Series: Kinsey Millhone, #10
Publisher: Ballantine Books, December 1997
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Wendell Jaffe looks great for a dead man! He’s been six feet under for five years ago—until his former insurance agent spots him at a dusty resort bar in Mexico. Now California Fidelity wants its insurance money back. Can P.I. Kinsey Millhone get on the case?
Just two months earlier, Jaffe’s widow pocketed $500,000 in insurance benefits after Jaffe went overboard. Was his “pseudocide” a last-ditch effort to do right by his beloved wife? Perhaps. But how would that explain the new woman in Jaffe’s second life?
Kinsey is in for the long haul as she delves deeper into the mystery surrounding Jaffe’s life and death…and discovers that, in family matters as in crime, sometimes it's better to reserve judgment…
A missing (presumed dead) man spotted, an empty sailboat recovered, and a million dollar insurance policy paid out. When Kinsey Millhone hears the particulars of California Insurance’s case, her natural curiosity calls for her to dig in. But when Kinsey gets caught up in the midst of family drama, it’s hard not to cast blame in J is for Judgement.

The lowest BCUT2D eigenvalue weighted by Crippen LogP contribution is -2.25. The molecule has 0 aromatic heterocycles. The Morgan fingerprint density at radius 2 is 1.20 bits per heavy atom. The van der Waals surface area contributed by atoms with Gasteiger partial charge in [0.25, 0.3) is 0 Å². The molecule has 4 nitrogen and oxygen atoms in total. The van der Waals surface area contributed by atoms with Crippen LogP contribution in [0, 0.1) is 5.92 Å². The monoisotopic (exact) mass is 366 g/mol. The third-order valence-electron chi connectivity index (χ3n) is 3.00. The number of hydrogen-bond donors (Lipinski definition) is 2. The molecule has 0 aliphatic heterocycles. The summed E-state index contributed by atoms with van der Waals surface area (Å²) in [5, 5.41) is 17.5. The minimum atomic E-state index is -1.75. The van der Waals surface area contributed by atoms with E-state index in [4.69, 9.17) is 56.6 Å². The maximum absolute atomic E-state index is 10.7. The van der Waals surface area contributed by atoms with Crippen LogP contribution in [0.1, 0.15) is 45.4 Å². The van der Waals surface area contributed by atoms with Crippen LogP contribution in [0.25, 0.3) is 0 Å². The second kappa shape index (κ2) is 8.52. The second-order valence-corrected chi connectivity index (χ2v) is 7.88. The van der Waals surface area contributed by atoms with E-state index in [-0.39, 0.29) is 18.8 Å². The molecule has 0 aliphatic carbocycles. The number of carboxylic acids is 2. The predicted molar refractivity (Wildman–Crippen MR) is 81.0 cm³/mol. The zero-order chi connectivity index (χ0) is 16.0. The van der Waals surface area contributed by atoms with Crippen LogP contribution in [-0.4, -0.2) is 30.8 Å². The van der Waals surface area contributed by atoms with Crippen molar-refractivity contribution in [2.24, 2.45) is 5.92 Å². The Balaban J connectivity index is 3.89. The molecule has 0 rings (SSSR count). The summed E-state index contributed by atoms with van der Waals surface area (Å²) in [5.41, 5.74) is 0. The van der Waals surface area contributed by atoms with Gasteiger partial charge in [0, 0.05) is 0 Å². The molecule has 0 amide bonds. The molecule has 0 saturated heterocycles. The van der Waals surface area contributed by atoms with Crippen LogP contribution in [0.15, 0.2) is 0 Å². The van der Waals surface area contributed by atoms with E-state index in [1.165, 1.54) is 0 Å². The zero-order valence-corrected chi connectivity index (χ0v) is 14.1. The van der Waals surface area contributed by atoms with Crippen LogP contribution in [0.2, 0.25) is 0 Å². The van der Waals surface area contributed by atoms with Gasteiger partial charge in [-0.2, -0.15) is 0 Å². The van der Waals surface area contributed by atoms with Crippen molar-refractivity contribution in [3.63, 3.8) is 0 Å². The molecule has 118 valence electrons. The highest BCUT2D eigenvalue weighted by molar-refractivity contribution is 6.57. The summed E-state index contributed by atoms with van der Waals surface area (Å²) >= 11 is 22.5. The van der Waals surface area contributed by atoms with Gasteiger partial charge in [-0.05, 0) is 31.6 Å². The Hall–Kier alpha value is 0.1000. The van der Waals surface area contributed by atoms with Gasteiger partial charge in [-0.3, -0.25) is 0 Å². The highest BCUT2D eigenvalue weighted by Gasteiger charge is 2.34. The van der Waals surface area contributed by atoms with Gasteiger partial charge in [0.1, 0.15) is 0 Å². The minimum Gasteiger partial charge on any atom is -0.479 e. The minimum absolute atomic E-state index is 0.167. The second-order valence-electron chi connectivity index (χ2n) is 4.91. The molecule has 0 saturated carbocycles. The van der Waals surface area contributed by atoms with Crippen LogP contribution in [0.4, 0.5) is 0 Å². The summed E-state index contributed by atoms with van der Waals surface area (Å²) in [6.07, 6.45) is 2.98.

I loved the deep dive into Kinsey’s past. It’s always been Kinsey and her aunt Gin since her parents died in a horrific car accident. She’s grown up independent, and she’s just fine with that, thank you very much…right? But when the case reveals that her extended family isn’t as far away as she thinks, Kinsey suddenly has to struggle with whether or not she wants to be a part of their world. I loved how Grafton explores the difference between what we actually want and what we’re just used to.
The case behind J is for Judgement is a mix of sad and intriguing. The missing man, Wendell Jaffe, leaves behind a wife, two teenage sons, and a mountain of debut for his family to dig themselves out of. It’s a heartbreaking situation, but the family rebuilds their lives the best they can. But when a retired CI insurance agent spots the missing man living it up in Mexico, his wife and sons have to struggle against a recurrence of the pain.
J is for Judgement is less about Kinsey’s case and more of a look about what happens to the people left behind to pick up the pieces. Both Kinsey and Jaffe’s family has to learn how to live again after rebuilding their lives in the first place. It’s a much more human story than the traditional whodunit I had expected. Either way, it’s another crowning jewel in Grafton’s series.